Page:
Intended as read-only, editing a PDF file isn’t always completely straightforward. If you don’t have the original file, you need a programme to help you edit. Free or paid, online or offline: the internet offers a variety of alternatives. Although not all editors function in the same way. Here’s an introductory overview of the various applications out there and how to use them.
Working with digital documents is part of day-to-day working life for most people. In many companies, a day without Word documents or Excel tables is almost unthinkable. The same goes for the platform-independent PDF file format, which provides an excellent solution for combining text, images, and graphics in one document.
But for all these files, there’s one rule: If you want to protect them from unauthorised access, then you must put the right security measures in place. Whether the file is saved to the hard drive, a cloud server, on a web server, or is being sent by email, does not matter, because as soon as intruders access the file they’re also able to read it without any problems – if the file is not encrypted. For sensitive information like customer details or internal company files this could prove catastrophic. That’s why certain PDFs should always be encrypted or password protected. We’ll show you how this works in this article.
How can you encrypt a PDF?
No system is one hundred percent safe – meaning that files saved or sent via networks are always at risk. As soon as you regard the contents of a PDF as confidential, your next step should always be to encrypt the PDF. To do this, a handful of tools are available which provide reliable protection, such as the free solution PDF24 Creator. Created by the Berlin-based geek software GmbH, which, among other things, lets you create, edit, and reduce PDF file size, the program is also used as an example in this tutorial to show you how to encrypt a PDF and, additionally, how to password protect a PDF.
If you send PDFs or other files via email, then it’s best that you not only encrypt your documents but also the email connection itself. You can learn more about this in our article “Email encryption with SSL”.
Tutorial: How to password protect PDFs and encrypt them
The program PDF24 Creator is, as already mentioned, free – both for private and commercial purposes. On the homepage, the developer has released three different versions for download, although there are currently no functional differences between “Private,” “Business,” and “MSI” (for centralised distribution on company computers). The various download links currently serve the exclusive purpose of giving geek Software GmbH information on whether PDF24 Creator is being used for private or commercial purposes.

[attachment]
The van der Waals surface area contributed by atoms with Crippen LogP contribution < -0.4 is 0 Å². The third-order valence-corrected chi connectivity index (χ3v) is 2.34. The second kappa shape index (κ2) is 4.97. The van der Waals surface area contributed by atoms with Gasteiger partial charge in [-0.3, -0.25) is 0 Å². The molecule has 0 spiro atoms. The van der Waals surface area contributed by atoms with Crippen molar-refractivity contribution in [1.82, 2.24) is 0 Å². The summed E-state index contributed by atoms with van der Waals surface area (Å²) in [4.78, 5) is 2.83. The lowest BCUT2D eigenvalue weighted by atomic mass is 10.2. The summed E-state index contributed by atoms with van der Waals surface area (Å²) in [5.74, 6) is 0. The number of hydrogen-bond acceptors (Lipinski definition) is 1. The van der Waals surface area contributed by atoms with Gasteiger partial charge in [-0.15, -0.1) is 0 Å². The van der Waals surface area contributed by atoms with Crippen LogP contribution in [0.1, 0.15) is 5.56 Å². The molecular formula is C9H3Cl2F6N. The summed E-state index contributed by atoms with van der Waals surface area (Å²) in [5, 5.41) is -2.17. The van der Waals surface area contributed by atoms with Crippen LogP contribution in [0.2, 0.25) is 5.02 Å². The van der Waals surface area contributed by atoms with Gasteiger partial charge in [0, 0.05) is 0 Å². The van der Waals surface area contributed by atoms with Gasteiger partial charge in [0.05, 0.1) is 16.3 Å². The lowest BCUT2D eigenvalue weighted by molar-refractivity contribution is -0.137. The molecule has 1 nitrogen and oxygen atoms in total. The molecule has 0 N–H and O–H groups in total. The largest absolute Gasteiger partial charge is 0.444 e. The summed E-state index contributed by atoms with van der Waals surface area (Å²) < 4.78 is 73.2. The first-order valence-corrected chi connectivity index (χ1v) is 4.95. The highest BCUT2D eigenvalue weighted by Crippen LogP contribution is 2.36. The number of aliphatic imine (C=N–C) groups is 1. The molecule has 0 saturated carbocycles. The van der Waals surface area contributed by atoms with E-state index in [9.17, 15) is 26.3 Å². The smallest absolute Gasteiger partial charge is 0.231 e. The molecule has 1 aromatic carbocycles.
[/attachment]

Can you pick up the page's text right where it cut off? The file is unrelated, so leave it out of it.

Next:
Your first step, then, is to go to the PDF24 website and to select the suitable version in the download centre, if you want to support the developer’s statistical evaluation:
Once you have downloaded the file, double click it to begin the installation. During the installation process, the PDF24 assistant will also set up a virtual printer, which you can select at any time to save your documents in PDF format.
Following the installation, the “PDF24 Launcher” opens via the desktop icon or the entry in the start menu, after which you’ll be able to encrypt a PDF and password protect it.
Step 1: Start PDF24 Creator and import PDF file
The launcher gives you access to a range of tools – among these you’ll also find a viewer to open PDFs and the previously mentioned tool to reduce PDF file size. PDF24 Creator can be launched via the “PDF Creator” tab, which is listed as the first program in the toolbox:
In the next step, pull in the PDF that you want to password protect and encrypt via the drag-and-drop function into the provided area, after which a new, separate window will open:
Step 2: Open user-defined settings
The tool to encrypt PDFs can be found in PDF24 Creator’s user-defined settings. However, these settings can’t be directly accessed, but only while saving a current project. This means that you should now click on the save button in the top-right of the window of the imported PDF file, and select “user-defined” in the dialogue box “select output profile.”
Step 3: PDF encryption settings for password protection and rights
In the left menu bar, change to the “security” feature to find the menu by the same name. Here, you’ll find relevant options to encrypt your PDF. These options can be divided into four categories:
- Password for encryption
- Encryption depth
- Password to open a PDF
- Access rights
You have the option to encrypt your PDF file by providing it with a personalised encryption password and its encryption depth – between 128 or 256 bit. Additionally, you can define a further password, the entry of which will be requested later to open the document. Lastly, you can also choose which accessrights to award users after they open the file. To do this, simply tick or untick the item boxes that you want to award rights to.
Step 4: Select save location
Once you’ve configured your chosen security setup, click on “continue” and select a save location for the encrypted PDF:
Since we’ve made sure that the PDF is password protected in the previous step, the file will in future – independently of the chosen PDF viewer – not be accessible without this password. The program Kdan PDF Reader, for example, requests the password in the exemplified dialogue box below: